Tuesday, December 03, 2013

Antarctica 2013: More Expeditions Hit The Ice As Storms Continue To Cause Problems

After the long holiday weekend I'm back with some updates from the Antarctic. While I was away there have been some developments at the bottom of the world as more teams have hit the ice at last. But the weather window to deliver them to the frozen continent was a narrow one, as storms continue to cause problems across the region. So much so that many of the newcomers are finding it difficult to make much progress.

Perhaps the biggest news from this past weekend was the start of Richard Parks' attempt to set a new speed record for skiing from Hercules Inlet to the South Pole. Richard hopes to complete that distance in just 23 days, which would be an impressive feat indeed. But bad weather and poor surface conditions caused Parks to get off to a slower start than he intended and it soon became clear that he was already losing ground, even in the early stages of the expedition. Yesterday, Richard made the decision to return to Hercules and wait out the weather for a bit longer. He hopes to get a better window for his attempt soon so that he can make a serious run at the record. In the meantime, the folks at ALE will provide him with plenty of food and water while he waits so that he'll have his full supply for when he sets out for the South Pole once again.

16-year old Lewis Clarke has begun his South Pole attempt as well. He and his guide Carl Alvey were delivered to Hercules over the weekend and officially got underway yesterday. Lewis is attempting to become the youngest person to ever ski the full distance along the traditional route. He hopes to spend this first week on the ice finding his rhythm and getting into a groove. The early days of any Antarctic expedition are always tough and much of the time is spent skiing up hill, but once those early hurdles ae crossed, teams usually settle into a routine and hit their stride. Hopefully that will hold true for Lewis as well.

Daniel Burton, who is attempting to ride his bike to the South Pole, officially began his journey yesterday although he only covered a minimal distance. He'll have his first full day on the bike today as he begins the long, slow, painful slog up to the Antarctic Plateau as well. Pulling a heavy sled up hill can be challenging enough, but doing so on a bike is even more difficult. Throw in the fact that the storms have been dropping plenty of fresh powder on the starting point, and Dan has some real challenges ahead. If he is successful, he could become the first person to ride the full distance to the South Pole. I say "could" because there are a couple of other riders making that attempt as well. We'll just have to sit and wait to see who will be the first to complete the journey.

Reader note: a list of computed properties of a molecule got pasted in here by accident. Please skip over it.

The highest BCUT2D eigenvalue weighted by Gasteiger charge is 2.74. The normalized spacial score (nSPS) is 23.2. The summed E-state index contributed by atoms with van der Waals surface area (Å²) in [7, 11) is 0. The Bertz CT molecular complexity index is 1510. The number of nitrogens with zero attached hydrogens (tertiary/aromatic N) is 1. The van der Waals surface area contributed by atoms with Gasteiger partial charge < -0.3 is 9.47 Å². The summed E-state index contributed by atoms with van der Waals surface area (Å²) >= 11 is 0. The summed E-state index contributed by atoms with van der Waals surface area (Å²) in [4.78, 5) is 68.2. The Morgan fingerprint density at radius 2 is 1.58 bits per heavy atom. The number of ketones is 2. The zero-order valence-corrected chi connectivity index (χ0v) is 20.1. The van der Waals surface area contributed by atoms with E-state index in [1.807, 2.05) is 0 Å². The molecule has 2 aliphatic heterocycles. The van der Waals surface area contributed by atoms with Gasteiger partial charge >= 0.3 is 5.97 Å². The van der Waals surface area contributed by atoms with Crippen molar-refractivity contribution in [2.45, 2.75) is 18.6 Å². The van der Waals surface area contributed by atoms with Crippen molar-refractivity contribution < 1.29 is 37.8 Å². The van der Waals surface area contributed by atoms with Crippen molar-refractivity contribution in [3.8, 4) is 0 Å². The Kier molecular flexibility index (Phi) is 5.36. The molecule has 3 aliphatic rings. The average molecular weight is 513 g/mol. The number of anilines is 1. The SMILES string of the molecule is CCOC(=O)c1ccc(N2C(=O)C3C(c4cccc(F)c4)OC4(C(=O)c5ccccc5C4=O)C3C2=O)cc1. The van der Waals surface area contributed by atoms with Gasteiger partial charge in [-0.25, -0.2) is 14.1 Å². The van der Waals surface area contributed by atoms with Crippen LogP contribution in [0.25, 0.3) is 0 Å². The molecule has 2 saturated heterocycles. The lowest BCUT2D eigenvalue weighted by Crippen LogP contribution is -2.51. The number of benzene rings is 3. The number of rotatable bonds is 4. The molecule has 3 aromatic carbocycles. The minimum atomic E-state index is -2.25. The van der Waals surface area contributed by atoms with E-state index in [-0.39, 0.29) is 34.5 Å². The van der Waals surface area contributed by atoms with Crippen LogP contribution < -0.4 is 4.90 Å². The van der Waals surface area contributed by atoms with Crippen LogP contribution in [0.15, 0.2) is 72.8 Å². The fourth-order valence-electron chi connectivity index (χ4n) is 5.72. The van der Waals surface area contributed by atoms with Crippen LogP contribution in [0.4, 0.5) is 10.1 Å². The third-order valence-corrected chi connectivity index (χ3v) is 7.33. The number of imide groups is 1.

Chris and Marty Fagan have launched their South Pole expedition as well. The husband and wife team are also skiing from Hercules Inlet to the South Pole, although they aren't attempting any kind of "first" nor are they seeking records. Instead these two endurance athletes are simply on the continent to add to their resumes and enjoy the adventure. They officially got underway today and seem to be in great spirits now that their journey has begun. Tomorrow will mark their first full day out on the ice.

Parker Liautaud's Willis Resilience Expedition gets underway today from Hercules Inlet as well. A veteran polar explorer at the age of just 19, Parker and his guide Doug Stoup will be skiing to the South Pole while also collecting samples of ice that can be used to explore the impact of climate change on the Antarctic. They have a support vehicle riding along with them that will also help take a series of scientific readings about the weather and climate on the continent as well.

Finally, Antony Jinman has launched his South Pole expedition as well after arriving at Hercules yesterday. He will now make a solo and unsupported journey by skis to 90ºS while also interacting with students from around the globe while he's traveling. Antony's goal is to teach young people about climate change and the impact it is having on the Poles, which will eventually have an effect on other parts of the world as well.

That's all for today. There are plenty of other things to report now that so many expeditions have started, but I'll save some for the next few days. It looks like it is going to be an exciting season in the Antarctic with lots of activity to cover.

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